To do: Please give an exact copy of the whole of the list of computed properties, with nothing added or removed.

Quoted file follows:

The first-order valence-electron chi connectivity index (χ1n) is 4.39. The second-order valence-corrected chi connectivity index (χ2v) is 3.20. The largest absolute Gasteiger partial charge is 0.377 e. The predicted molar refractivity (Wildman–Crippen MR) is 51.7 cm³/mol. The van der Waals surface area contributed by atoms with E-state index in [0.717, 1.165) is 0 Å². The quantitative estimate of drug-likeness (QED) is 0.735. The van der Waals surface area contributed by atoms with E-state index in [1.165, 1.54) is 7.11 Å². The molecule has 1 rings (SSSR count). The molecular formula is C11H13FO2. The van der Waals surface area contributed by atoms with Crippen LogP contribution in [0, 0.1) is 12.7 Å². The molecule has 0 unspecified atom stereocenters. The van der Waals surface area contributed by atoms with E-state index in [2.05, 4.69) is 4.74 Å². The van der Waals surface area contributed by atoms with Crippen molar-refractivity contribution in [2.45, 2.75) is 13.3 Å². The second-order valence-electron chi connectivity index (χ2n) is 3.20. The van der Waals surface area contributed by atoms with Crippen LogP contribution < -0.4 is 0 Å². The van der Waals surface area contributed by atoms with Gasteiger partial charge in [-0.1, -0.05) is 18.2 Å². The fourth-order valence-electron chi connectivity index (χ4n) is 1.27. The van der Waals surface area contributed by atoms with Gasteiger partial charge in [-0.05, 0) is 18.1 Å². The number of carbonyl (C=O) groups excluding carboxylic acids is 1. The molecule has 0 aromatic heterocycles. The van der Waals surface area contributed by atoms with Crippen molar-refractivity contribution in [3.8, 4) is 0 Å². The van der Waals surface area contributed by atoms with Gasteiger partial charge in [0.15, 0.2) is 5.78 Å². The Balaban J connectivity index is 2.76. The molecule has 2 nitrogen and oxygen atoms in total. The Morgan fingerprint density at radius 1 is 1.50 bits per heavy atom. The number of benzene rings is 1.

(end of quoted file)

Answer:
The first-order valence-electron chi connectivity index (χ1n) is 4.39. The second-order valence-corrected chi connectivity index (χ2v) is 3.20. The largest absolute Gasteiger partial charge is 0.377 e. The predicted molar refractivity (Wildman–Crippen MR) is 51.7 cm³/mol. The van der Waals surface area contributed by atoms with E-state index in [0.717, 1.165) is 0 Å². The quantitative estimate of drug-likeness (QED) is 0.735. The van der Waals surface area contributed by atoms with E-state index in [1.165, 1.54) is 7.11 Å². The molecule has 1 rings (SSSR count). The molecular formula is C11H13FO2. The van der Waals surface area contributed by atoms with Crippen LogP contribution in [0, 0.1) is 12.7 Å². The molecule has 0 unspecified atom stereocenters. The van der Waals surface area contributed by atoms with E-state index in [2.05, 4.69) is 4.74 Å². The van der Waals surface area contributed by atoms with Crippen molar-refractivity contribution in [2.45, 2.75) is 13.3 Å². The second-order valence-electron chi connectivity index (χ2n) is 3.20. The van der Waals surface area contributed by atoms with Crippen LogP contribution < -0.4 is 0 Å². The van der Waals surface area contributed by atoms with Gasteiger partial charge in [-0.1, -0.05) is 18.2 Å². The fourth-order valence-electron chi connectivity index (χ4n) is 1.27. The van der Waals surface area contributed by atoms with Gasteiger partial charge in [-0.05, 0) is 18.1 Å². The number of carbonyl (C=O) groups excluding carboxylic acids is 1. The molecule has 0 aromatic heterocycles. The van der Waals surface area contributed by atoms with Crippen molar-refractivity contribution in [3.8, 4) is 0 Å². The van der Waals surface area contributed by atoms with Gasteiger partial charge in [0.15, 0.2) is 5.78 Å². The Balaban J connectivity index is 2.76. The molecule has 2 nitrogen and oxygen atoms in total. The Morgan fingerprint density at radius 1 is 1.50 bits per heavy atom. The number of benzene rings is 1.